OLYMPIA - The Washington State Department of Natural Resources (DNR) today celebrates National Arbor Day and announced they are the recipient of a grant from the Arbor Day Foundation to assist in reforestation projects. While Washington State officially celebrates Arbor Day on April 8th, the national recognition is today.
"Arbor Day is a wonderful opportunity to teach the next generation about the importance of having trees in our communities and healthy forests throughout the state," said Commissioner of Public Lands Peter Goldmark.
Washington State is home to 74 cities with a designation of Tree City USA. Four communities earned the Tree City USA title for the first time this year; those are Hoquiam, Chehalis, Oroville and Renton.
The Arbor Day Foundation has been coordinating with the National Association of State Foresters to identify reforestation projects that help support healthy state forests. Forests that are recovering from fire, storms, disease and insect damage are candidates for assistance with reforestation costs. The funding seeks to provide high quality seedlings that ensure healthy forests for future generations.
"During these challenging budget times, we need to create partnerships to help us best manage our forests for the people of the state," said Commissioner Goldmark. "The Arbor Day Foundation grant will help us replant our state's trust lands and provide streamside shade for healthier salmon habitat."
Proposals to the Arbor Day Foundation
DNR's Northwest Region offered two proposals that would benefit from Arbor Day Foundation reforestation support. The first proposal involves replanting timber stands damaged during windstorms that occurred in the late fall of 2006 and winter of 2007. Help with seedling costs will ensure future trust beneficiaries the highest level of value and ecological function and quickly return these sites to productive forests. The Arbor Day Foundation will provide the funding for 17,640 trees.
The second proposal is a supporting role for DNR in partnership with The Upper Skagit Native American Tribe for a stream restoration project. This project is intended to benefit salmonid species by providing streamside shading, introduce large, woody debris and create future large, woody debris recruitment. DNR can directly support this restoration project by purchasing seedlings and keeping them in the cooler until the Upper Skagit restoration team is ready for actual planting. The mix of species introduces diversity in the riparian area. This includes faster growing species that provide needed shade first, and slower, long-lived species provide structure and shade needed for optimal stream health over the long term. The Arbor Day Foundation will provide the funding for 9,300 trees.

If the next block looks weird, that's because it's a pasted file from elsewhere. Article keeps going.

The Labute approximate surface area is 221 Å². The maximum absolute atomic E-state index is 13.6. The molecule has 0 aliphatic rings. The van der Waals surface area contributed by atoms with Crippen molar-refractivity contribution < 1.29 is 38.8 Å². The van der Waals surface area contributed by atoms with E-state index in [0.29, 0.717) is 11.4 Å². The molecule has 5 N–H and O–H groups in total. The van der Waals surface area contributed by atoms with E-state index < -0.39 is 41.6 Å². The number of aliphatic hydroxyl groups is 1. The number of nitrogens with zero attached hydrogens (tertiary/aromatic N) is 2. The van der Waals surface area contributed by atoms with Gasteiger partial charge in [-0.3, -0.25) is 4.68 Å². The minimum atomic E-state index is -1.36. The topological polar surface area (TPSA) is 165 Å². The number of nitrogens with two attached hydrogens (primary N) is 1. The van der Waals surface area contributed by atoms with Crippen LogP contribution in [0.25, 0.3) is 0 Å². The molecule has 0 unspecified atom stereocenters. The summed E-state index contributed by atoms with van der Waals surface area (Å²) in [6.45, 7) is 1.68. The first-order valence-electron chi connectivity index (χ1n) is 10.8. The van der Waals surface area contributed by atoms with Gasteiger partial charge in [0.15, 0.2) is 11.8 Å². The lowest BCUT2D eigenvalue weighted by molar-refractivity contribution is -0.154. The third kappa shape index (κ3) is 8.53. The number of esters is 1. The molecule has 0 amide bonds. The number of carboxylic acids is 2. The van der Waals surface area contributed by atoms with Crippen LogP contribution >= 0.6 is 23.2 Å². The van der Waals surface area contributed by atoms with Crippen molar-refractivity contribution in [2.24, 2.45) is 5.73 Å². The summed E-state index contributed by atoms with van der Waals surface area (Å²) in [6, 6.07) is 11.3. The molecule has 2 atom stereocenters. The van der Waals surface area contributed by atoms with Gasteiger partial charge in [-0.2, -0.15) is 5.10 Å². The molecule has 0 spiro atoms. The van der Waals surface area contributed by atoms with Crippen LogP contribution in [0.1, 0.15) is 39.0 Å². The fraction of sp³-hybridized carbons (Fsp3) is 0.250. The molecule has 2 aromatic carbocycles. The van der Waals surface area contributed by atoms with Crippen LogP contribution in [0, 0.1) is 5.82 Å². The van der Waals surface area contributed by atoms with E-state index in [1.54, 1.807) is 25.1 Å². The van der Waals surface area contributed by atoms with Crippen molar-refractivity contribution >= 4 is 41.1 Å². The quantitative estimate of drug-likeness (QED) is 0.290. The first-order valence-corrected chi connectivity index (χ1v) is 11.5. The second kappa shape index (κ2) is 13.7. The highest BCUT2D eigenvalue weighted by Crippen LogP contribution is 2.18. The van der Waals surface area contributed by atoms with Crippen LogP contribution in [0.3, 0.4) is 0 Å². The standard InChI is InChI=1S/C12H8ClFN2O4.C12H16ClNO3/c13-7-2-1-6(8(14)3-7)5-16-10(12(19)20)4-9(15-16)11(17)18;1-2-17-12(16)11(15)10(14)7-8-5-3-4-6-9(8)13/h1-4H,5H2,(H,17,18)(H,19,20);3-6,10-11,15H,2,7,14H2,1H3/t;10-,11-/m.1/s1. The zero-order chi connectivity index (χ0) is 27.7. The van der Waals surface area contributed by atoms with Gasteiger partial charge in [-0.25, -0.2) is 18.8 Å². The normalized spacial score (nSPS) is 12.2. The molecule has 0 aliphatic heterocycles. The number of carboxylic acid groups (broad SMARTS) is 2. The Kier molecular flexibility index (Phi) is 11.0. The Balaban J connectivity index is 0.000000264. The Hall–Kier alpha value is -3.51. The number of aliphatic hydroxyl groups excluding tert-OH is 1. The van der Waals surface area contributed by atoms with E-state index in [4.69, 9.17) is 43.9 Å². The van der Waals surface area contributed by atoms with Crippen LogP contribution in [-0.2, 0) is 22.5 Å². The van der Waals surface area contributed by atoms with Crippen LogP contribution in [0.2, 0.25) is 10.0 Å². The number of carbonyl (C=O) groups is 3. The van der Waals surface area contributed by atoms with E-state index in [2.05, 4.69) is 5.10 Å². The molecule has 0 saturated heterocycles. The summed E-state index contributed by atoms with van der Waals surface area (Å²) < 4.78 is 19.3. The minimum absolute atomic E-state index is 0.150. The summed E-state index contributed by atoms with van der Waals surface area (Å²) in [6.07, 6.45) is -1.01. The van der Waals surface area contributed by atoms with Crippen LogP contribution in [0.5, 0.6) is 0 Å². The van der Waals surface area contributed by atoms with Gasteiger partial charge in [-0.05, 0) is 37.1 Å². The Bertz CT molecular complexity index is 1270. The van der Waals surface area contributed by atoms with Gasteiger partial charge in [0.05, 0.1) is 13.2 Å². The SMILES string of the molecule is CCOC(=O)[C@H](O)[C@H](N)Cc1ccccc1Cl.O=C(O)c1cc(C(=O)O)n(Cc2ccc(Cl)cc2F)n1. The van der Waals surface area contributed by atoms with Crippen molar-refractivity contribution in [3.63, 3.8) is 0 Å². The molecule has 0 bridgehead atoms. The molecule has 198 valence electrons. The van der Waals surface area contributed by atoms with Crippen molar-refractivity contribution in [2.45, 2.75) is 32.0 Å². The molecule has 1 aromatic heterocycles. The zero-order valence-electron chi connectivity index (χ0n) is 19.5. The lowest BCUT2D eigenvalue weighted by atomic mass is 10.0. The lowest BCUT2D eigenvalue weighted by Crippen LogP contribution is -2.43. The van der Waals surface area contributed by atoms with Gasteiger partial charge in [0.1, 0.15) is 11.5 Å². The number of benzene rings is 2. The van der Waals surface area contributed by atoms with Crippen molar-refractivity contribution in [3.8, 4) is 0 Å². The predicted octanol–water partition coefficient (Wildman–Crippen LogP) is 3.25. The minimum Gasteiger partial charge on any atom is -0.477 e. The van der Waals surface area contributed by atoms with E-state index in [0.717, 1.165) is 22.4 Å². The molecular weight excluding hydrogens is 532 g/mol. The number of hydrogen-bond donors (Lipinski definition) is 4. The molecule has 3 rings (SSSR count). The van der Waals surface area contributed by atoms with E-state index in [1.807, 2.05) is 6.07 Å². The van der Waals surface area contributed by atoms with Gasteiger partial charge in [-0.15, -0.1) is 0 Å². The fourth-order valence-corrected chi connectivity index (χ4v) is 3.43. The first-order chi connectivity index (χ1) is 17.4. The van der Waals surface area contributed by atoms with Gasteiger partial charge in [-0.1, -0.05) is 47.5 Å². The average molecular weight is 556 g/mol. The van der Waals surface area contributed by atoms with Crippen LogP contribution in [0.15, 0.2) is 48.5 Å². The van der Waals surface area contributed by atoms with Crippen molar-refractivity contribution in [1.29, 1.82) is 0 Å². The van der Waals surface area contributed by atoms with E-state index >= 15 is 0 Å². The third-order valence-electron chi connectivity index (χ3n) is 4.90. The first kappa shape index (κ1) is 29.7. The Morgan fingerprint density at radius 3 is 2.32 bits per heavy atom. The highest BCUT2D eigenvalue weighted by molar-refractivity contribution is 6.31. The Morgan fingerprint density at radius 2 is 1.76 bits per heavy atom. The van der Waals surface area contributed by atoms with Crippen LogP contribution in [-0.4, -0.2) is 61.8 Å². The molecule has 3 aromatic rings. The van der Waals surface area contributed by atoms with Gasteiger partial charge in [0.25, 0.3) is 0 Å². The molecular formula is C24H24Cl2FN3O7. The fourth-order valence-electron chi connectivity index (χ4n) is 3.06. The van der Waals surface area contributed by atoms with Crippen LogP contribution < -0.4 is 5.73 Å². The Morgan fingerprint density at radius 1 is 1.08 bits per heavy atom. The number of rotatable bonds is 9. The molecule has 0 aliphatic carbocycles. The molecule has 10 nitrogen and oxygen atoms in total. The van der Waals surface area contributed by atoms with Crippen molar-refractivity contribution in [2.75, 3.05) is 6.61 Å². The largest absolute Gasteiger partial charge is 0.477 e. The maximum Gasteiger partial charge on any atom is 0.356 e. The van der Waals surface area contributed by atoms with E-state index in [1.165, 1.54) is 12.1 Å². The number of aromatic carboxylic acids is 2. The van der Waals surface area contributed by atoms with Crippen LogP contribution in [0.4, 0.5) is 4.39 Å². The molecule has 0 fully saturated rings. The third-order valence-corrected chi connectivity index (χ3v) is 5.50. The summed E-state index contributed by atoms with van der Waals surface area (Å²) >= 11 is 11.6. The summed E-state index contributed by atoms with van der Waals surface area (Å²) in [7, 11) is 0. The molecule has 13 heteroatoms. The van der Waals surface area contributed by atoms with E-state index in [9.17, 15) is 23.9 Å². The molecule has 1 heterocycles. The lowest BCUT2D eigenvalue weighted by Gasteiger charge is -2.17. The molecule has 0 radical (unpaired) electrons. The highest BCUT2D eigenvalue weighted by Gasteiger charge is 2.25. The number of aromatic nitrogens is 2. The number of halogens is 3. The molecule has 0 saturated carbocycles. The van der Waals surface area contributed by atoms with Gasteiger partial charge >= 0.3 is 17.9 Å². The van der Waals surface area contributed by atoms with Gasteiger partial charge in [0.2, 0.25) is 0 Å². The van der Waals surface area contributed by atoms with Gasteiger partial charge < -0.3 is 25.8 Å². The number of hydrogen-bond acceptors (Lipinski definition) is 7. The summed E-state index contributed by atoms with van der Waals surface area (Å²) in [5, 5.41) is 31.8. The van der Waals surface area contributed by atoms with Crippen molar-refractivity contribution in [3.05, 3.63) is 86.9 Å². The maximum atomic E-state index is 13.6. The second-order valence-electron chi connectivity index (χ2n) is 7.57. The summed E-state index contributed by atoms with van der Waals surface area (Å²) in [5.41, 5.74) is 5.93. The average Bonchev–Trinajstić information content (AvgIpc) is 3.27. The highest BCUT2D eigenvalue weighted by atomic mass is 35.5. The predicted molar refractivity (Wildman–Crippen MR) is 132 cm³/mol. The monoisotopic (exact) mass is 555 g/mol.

For more information on the approved funding from The Arbor Day Foundation or more information associated with the projects, please contact Chris Hankey, DNR Northwest Region Silviculturist at 360-854-2811 or e-mail, email@example.com.
State trust lands
DNR manages certain lands, held in trust, for the benefit of the citizens of Washington. These lands generate revenue which is allocated to designated trust beneficiaries such as new school construction or county infrastructure projects. DNR also works closely with citizen groups, stakeholders and area Native American tribes to try and balance the economic, social and environmental concerns that are inherent in land management.
Peter Goldmark is Washington's 13th Commissioner of Public Lands since statehood in 1889 and the first commissioner from Eastern Washington.